This week, Nathan M., a former colleague and friend of mine shares with us a conversation between his wife, Pop, and their 3-year-old daughter, Sahara:
After a month of dancing classes:
Sahara: “Mommy, I’m not a good dancer.”
Pop: “I think you are, honey. But I want you to have fun.”
Sahara: “After I dance will you still be proud of me?”
Isn’t it simply incredible how children think and view the world nowadays? Sometimes, I, as a parent myself, forget that our children see and hear everything we and others do and say, and in turn learn about expectations and acceptance, to name a few. Pop and Sahara’s conversation shows how Sahara is quite unsure about being a good dancer, as she probably thinks others expect her to perform better to be a good one. Additionally, even after Pop reassures Sahara that she is, in fact, a good dancer, she still doubts if her mom would still be proud of her after she dances.
Even her dad, Nathan, is wondering how a 3-year-old can think in such manner, but it seems that children today are very smart, and understand certain acceptance concepts and needs to which adults think children may still be oblivious at their age. The above conversation is inspiring in that even at just 3 years old, Sahara is able to openly and effectively communicate her thoughts to her mom. Most importantly, Pop reassures her daughter of her great ability as a dancer, and lets her know that she wants her to have fun, as well. Pop’s response is also an excellent reminder for parents of the importance of listening to and supporting our children even if they have doubts about themselves and others.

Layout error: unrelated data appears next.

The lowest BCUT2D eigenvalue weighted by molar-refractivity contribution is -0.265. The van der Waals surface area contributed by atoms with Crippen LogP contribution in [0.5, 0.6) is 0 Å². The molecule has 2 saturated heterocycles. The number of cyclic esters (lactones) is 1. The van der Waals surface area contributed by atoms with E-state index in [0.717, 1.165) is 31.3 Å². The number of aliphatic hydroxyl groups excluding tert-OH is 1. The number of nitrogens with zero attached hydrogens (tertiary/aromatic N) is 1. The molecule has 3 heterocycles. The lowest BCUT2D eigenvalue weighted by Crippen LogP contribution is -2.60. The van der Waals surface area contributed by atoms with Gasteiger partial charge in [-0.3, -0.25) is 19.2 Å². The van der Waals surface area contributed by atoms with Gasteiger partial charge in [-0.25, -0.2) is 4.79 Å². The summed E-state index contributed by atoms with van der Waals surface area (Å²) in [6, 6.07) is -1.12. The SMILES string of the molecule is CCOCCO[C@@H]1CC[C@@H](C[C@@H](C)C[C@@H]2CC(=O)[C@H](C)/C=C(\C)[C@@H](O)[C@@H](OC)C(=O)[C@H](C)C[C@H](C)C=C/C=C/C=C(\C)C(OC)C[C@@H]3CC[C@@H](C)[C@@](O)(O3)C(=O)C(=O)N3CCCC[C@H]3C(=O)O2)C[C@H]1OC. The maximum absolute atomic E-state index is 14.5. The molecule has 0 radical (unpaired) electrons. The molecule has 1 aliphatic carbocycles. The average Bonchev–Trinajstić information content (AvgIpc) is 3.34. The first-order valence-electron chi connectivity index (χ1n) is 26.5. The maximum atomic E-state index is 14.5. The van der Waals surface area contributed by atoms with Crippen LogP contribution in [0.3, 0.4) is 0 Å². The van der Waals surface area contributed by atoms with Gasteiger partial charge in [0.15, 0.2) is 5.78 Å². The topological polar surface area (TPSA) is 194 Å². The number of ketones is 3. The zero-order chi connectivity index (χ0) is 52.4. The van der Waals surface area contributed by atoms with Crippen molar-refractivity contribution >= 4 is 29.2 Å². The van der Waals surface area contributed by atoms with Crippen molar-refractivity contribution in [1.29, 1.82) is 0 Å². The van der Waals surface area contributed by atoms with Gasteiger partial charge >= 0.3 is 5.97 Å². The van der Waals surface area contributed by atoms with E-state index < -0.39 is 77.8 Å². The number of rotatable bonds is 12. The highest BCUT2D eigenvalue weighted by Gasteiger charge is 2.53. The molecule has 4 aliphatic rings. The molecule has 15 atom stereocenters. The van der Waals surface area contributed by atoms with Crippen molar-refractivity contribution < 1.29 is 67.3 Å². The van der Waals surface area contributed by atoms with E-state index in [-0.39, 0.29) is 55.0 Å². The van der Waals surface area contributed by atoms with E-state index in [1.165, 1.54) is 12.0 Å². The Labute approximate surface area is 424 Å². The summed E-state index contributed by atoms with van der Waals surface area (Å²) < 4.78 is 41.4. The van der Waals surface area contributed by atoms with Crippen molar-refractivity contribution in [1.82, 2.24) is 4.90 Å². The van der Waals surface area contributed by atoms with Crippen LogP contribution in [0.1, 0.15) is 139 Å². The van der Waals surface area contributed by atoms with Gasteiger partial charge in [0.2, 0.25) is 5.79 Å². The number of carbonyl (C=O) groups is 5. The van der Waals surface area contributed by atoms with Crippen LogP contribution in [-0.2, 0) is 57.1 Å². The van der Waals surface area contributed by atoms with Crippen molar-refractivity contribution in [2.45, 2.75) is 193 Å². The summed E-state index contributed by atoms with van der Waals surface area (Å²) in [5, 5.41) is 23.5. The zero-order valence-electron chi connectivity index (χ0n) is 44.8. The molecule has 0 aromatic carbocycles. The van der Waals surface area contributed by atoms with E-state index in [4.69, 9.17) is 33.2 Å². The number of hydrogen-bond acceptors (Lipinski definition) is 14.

As our week comes to a close, and as we prepare to spend some quality time with our family, especially our children, let us be reminded of the essential roles we play in raising children that have confidence, appreciation, love, and goals today and everyday.
Thank you, Nathan, Pop and Sahara for reminding us of the following:
In the words of one of my favorite authors, Dorothy Law Nolte (1998):
“If children live with encouragement, they learn confidence…. If children live with praise, they learn appreciation. If children live with acceptance, they learn to love. If children live with approval, they learn to like themselves. If children live with recognition, they learn it is good to have a goal.”
(Source: Children Learn What They Live: Parenting to Inspire Values by Nolte & Harris, 1998.)
About the Author: Charm Moreto Damon is a mother, a TESOL professional and a freelance editor. She graduated from the University of the Philippines, and pursued graduate studies at the Ohio State University, where she also taught academic writing and research to international students. She is currently a stay-at-home-mom, and keeps herself busy with family, friends, and editorial work. She may be contacted at firstname.lastname@example.org.